Greenhoot, Andrea F, (Principal), Bennett, Caroline, (Co-Investigator), Mort, Mark, (Co-Investigator), Burns-Wallace, DeAngela, (Co-Investigator), Ward, Doug, (Co-Investigator), KU STEM Analytics Program: Using Institutional Data to Advance Student Success., Association of American Universities (AAU) and the Northrop Grumman Foundation., $20,000, Submitted 12/14/2016 (02/02/2017 - 02/01/2019) . Not-for-Profit (not Foundation). Status: Funded.

 

Research Interests

My work focuses on cognitive development with a special focus on memory development. My research team and I investigate how children and adults come to remember both good and bad experiences in their lives, and how these memories are related to well-being and psychological symptoms. A central theme of this work is the interplay between memory and other aspects of cognitive and social functioning. Several of our projects examine autobiographical memory in teens and young adults exposed to various forms of abuse during childhood. We are investigating how these and other significant life experiences are retained and made sense of in memory. We are also examining the role of parent-child conversation in shaping how young children react to and remember negative events. Our results are yielding critical information about how to best talk with people of different ages about the distressing events in their lives and promote the most adaptive responses to such experiences. The findings also inform developmental models of trauma, memory, and psychopathology. My interests also include statistical methodology, with an emphasis on techniques for the analysis of developmental change.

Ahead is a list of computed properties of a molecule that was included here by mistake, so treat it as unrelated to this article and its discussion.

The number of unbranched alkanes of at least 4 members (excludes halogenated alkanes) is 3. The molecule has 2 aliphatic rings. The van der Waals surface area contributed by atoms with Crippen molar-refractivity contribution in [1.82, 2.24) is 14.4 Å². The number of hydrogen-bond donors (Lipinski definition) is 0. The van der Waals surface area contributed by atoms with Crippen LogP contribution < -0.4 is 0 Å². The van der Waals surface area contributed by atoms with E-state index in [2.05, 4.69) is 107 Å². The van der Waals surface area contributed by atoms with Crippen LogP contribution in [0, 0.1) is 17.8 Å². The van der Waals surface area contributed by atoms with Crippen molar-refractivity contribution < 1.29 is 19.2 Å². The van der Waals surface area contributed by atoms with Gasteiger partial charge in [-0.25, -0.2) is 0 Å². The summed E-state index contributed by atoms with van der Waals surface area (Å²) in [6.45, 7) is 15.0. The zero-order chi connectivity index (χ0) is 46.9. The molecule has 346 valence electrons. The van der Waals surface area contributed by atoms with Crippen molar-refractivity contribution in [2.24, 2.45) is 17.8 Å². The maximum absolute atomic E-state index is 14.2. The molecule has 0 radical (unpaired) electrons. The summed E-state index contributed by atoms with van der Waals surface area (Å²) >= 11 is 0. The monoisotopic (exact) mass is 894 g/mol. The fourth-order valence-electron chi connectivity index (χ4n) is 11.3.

Selected Publications

Greenhoot, A.F., Sun, S., Bunnell, S.L., & Lindboe, K. (in press). Making sense of childhood trauma: Memory qualities and psychological symptoms in emerging adults with and without abuse histories. Memory.

Greenhoot, A.F. & Sun, S. (in press). Trauma and Memory. In P. Bauer and R. Fivush (Eds.), Handbook on the Development of Children’s Memory. Wiley-Blackwell.  

Principe, G.F., Greenhoot, A.F., & Ceci, S.  (in press). Children as Witnesses. In T. Perfect and S. Lindsay (Eds.), Handbook of Applied Memory. Sage. 

Bunnell, S.L., & Greenhoot, A.F. (2012). When and Why Does Abuse Predict Reduced Autobiographical Memory Specificity? Memory, 20, 121-137.

Greenhoot, A.F. (2011). Retrospective methods in developmental science. In B. Laursen, T. Little, & N. Card (Eds.), Handbook of Developmental Research Methods. New York, NY: Guilford Press, pp. 196–210

Greenhoot, A.F., Johnson, R., Legerski, J.P., & McCloskey, L. (2009). Chronic stress and autobiographical memory functioning. In R. Fivush & J. Quas (Eds.), Stress and Memory in Development: Biological, Social, and Emotional Considerations (pp. 86-117). Oxford: Oxford University Press.